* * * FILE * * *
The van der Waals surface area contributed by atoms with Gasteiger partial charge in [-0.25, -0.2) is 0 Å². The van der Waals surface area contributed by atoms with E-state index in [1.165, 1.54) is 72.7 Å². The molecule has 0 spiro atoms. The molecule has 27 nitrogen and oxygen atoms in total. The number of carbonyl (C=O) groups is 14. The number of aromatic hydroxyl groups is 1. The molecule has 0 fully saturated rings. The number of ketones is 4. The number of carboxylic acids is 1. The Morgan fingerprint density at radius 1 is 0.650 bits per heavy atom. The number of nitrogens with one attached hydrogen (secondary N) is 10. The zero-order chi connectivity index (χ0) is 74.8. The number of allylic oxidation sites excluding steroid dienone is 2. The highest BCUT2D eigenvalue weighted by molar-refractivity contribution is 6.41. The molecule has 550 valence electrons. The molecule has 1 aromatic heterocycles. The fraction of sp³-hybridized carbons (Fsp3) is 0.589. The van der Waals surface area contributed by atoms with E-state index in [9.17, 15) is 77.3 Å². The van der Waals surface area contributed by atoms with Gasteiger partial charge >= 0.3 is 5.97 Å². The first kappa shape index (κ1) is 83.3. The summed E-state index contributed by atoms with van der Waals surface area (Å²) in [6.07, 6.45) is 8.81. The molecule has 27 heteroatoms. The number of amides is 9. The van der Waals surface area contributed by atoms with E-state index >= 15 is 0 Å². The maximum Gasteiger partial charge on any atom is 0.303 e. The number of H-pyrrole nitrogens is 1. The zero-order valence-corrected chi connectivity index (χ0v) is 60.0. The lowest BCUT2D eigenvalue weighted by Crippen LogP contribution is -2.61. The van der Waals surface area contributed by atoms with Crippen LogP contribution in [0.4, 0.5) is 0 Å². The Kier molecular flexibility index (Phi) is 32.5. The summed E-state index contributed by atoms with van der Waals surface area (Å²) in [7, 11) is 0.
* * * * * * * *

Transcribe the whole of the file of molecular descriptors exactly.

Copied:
The van der Waals surface area contributed by atoms with Gasteiger partial charge in [-0.25, -0.2) is 0 Å². The van der Waals surface area contributed by atoms with E-state index in [1.165, 1.54) is 72.7 Å². The molecule has 0 spiro atoms. The molecule has 27 nitrogen and oxygen atoms in total. The number of carbonyl (C=O) groups is 14. The number of aromatic hydroxyl groups is 1. The molecule has 0 fully saturated rings. The number of ketones is 4. The number of carboxylic acids is 1. The Morgan fingerprint density at radius 1 is 0.650 bits per heavy atom. The number of nitrogens with one attached hydrogen (secondary N) is 10. The zero-order chi connectivity index (χ0) is 74.8. The number of allylic oxidation sites excluding steroid dienone is 2. The highest BCUT2D eigenvalue weighted by molar-refractivity contribution is 6.41. The molecule has 550 valence electrons. The molecule has 1 aromatic heterocycles. The fraction of sp³-hybridized carbons (Fsp3) is 0.589. The van der Waals surface area contributed by atoms with E-state index in [9.17, 15) is 77.3 Å². The van der Waals surface area contributed by atoms with Gasteiger partial charge >= 0.3 is 5.97 Å². The first kappa shape index (κ1) is 83.3. The summed E-state index contributed by atoms with van der Waals surface area (Å²) in [6.07, 6.45) is 8.81. The molecule has 27 heteroatoms. The number of amides is 9. The van der Waals surface area contributed by atoms with E-state index >= 15 is 0 Å². The maximum Gasteiger partial charge on any atom is 0.303 e. The number of H-pyrrole nitrogens is 1. The zero-order valence-corrected chi connectivity index (χ0v) is 60.0. The lowest BCUT2D eigenvalue weighted by Crippen LogP contribution is -2.61. The van der Waals surface area contributed by atoms with Crippen LogP contribution in [0.4, 0.5) is 0 Å². The Kier molecular flexibility index (Phi) is 32.5. The summed E-state index contributed by atoms with van der Waals surface area (Å²) in [7, 11) is 0.